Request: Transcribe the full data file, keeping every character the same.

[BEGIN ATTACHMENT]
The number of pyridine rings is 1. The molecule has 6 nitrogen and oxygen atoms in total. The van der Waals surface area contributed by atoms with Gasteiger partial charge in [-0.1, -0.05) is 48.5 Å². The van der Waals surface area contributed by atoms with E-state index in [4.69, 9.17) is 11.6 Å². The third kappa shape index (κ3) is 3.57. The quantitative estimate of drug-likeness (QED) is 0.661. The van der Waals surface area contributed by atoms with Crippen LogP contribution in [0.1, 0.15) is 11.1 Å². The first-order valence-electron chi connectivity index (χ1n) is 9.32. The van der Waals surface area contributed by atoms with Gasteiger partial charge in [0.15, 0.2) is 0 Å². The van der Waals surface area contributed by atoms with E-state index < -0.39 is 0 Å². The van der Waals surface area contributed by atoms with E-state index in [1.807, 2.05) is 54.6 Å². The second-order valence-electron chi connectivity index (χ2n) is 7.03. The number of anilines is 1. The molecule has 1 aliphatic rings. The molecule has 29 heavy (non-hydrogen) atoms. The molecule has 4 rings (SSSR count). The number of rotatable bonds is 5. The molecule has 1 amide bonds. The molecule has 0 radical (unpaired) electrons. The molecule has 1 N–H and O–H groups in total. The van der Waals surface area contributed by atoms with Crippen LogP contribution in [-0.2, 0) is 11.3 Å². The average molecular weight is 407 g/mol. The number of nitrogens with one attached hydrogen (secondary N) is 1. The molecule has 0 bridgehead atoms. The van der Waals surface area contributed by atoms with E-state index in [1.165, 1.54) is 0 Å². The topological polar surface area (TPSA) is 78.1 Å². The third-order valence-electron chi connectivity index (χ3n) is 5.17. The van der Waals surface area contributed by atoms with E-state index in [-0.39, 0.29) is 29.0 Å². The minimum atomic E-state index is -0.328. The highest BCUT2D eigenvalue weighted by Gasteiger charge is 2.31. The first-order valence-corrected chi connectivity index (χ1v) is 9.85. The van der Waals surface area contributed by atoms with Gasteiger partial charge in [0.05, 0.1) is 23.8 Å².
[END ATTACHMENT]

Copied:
The number of pyridine rings is 1. The molecule has 6 nitrogen and oxygen atoms in total. The van der Waals surface area contributed by atoms with Gasteiger partial charge in [-0.1, -0.05) is 48.5 Å². The van der Waals surface area contributed by atoms with E-state index in [4.69, 9.17) is 11.6 Å². The third kappa shape index (κ3) is 3.57. The quantitative estimate of drug-likeness (QED) is 0.661. The van der Waals surface area contributed by atoms with Crippen LogP contribution in [0.1, 0.15) is 11.1 Å². The first-order valence-electron chi connectivity index (χ1n) is 9.32. The van der Waals surface area contributed by atoms with Gasteiger partial charge in [0.15, 0.2) is 0 Å². The van der Waals surface area contributed by atoms with E-state index < -0.39 is 0 Å². The van der Waals surface area contributed by atoms with E-state index in [1.807, 2.05) is 54.6 Å². The second-order valence-electron chi connectivity index (χ2n) is 7.03. The number of anilines is 1. The molecule has 1 aliphatic rings. The molecule has 29 heavy (non-hydrogen) atoms. The molecule has 4 rings (SSSR count). The number of rotatable bonds is 5. The molecule has 1 amide bonds. The molecule has 0 radical (unpaired) electrons. The molecule has 1 N–H and O–H groups in total. The van der Waals surface area contributed by atoms with Crippen LogP contribution in [-0.2, 0) is 11.3 Å². The average molecular weight is 407 g/mol. The number of nitrogens with one attached hydrogen (secondary N) is 1. The molecule has 0 bridgehead atoms. The van der Waals surface area contributed by atoms with E-state index in [1.165, 1.54) is 0 Å². The topological polar surface area (TPSA) is 78.1 Å². The third-order valence-electron chi connectivity index (χ3n) is 5.17. The van der Waals surface area contributed by atoms with E-state index in [-0.39, 0.29) is 29.0 Å². The minimum atomic E-state index is -0.328. The highest BCUT2D eigenvalue weighted by Gasteiger charge is 2.31. The first-order valence-corrected chi connectivity index (χ1v) is 9.85. The van der Waals surface area contributed by atoms with Gasteiger partial charge in [0.05, 0.1) is 23.8 Å².